Therefore, this Court awards Shelton prejudgment interest on the principle amount of his damages at the rate of six percent per annum compounded annually.

Exxon contends that the principal amount on which interest accrues should not include the 1/48 royalty increase which resulted from the 1980 settlement. Because the royalty increase was withheld from Shelton's royalty payments pursuant to Shelton's request, Exxon argues that it should not be required to pay interest on that amount. The Court disagrees. Shelton has always maintained that he was not bound by the 1980 settlement. The Court has sustained Shelton's contention insofar as it found that the 1980 settlement did not release Shelton's claims for imprudent marketing. Because he wished to preserve his right to challenge the settlement, Shelton requested that his royalty payments not include the additional 1/48 provided by the settlement. To have accepted the 1/48 additional royalties might have estopped Shelton from challenging a settlement which the Court found did not release all of Shelton's claims. Thus, the Court will not deny interest on an amount necessarily foregone by Shelton and in fact detained by Exxon. Interest shall accrue on the entire principal amount of Shelton's damages.


Section 38.001 of the Texas Civil Practice and Remedies Code provides for attorney's fees in suits for a breach of contract. A suit for the breach of an oil and gas lease is a suit on a contract within the meaning of section 38.001. Cf. Verble v. Coffman, 680 S.W.2d 69, 71 (Tex.App. Austin 1984, no writ) (construing predecessor of 38.001). Shelton is therefore mandatorily entitled to attorney's fees. See Gerdes v. Mustang Exploration Co., 666 S.W.2d 640, 645 (Tex.App. Corpus Christi 1984, no writ) (discussing mandatory nature of award). Shelton's expert witness credibly testified that in view of the novelty and complexity of the issues, the time and effort expended, the risks involved, the competence of counsel, and the sums involved, a reasonable and proper fee would be one-third of the amount of Shelton's recovery from Exxon. That evidence was unrebutted, as was further evidence that a contingency fee would be usual and customary in a case of this type. See also Tex.Civ.Prac. & Rem.Code Ann. 38.003 (Vernon 1986) ("It is presumed that the usual and customary attorney's fees for a claim ... are reasonable."). The Court agrees with this characterization of the merits of Shelton's request for attorney fees and therefore awards Shelton attorney's fees of one-third of the amount of Shelton's total recovery of principal and prejudgment interest.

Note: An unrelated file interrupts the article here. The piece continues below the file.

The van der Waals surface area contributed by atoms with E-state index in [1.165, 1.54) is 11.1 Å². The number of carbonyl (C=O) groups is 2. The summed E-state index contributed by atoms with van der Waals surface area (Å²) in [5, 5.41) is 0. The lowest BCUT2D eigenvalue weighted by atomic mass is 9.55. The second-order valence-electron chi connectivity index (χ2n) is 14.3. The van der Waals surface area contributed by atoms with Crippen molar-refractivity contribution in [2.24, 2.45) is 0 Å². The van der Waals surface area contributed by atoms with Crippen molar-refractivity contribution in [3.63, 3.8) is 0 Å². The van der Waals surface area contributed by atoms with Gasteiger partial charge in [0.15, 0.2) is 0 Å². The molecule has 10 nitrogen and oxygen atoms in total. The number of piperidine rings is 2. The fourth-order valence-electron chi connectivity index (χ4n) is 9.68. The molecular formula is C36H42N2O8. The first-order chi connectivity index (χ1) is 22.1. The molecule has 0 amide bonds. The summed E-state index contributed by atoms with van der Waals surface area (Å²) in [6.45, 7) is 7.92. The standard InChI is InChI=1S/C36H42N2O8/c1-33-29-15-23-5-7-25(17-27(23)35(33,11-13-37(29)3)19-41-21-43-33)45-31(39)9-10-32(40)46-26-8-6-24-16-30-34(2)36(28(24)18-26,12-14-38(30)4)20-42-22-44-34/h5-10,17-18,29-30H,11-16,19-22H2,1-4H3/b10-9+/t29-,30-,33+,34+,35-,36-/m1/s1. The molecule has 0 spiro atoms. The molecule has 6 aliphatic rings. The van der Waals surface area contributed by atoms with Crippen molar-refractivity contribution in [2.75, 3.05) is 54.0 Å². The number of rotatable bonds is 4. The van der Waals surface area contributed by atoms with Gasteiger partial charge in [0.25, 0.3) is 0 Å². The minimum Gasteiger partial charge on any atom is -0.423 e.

Exxon's counterclaim against Shelton seeks to recoup Exxon's overpayment of royalties to Shelton. Exxon claims that its royalty payments to Shelton and other mineral interest owners were erroneously based on a market value equal to the ceiling price of § 109 of the NGPA. Exxon claims that royalties should actually have been based on the proper classification of the gas as § 105(b) (1) gas.

The Court finds that Exxon failed to adduce sufficient evidence at trial to prove (i) the amount of royalty payments actually made to Shelton and (ii) what the royalty payments would have been had they been based on § 105(b) (1) of the NGPA. Furthermore, Exxon's counterclaim is premised on a finding that Exxon prudently marketed the King Ranch gas. The Court has rejected that premise. Thus, Exxon takes nothing on its counterclaim against Shelton.


The King Ranch had the authority to bind Shelton by the settlement of June 5, 1980. As to those of Shelton's claims accruing before September 1, 1980, and made the subject of the settlement of June 5, 1980, Exxon is released by the settlement and Shelton takes nothing. Shelton's imprudent marketing claim, however, was not released by the settlement. As to that claim, the Court finds for the Shelton plaintiffs. Exxon shall pay the Shelton plaintiffs $10,764,797.63, as itemized by the Court, with prejudgment interest at six percent per annum compounded annually.

The plaintiffs shall submit a proposed judgment which shall calculate prejudgment interest from the proper date. The proposed judgment shall also be submitted to Exxon's counsel for approval as to form.


[1] The claim of Shelton Land and Cattle Company is based on a very different transaction. See infra.

[2] The quoted language is most susceptible to Shelton's challenge. Since the Court finds Shelton's challenge to be without merit as to this language, the language from other similar transfers is not considered.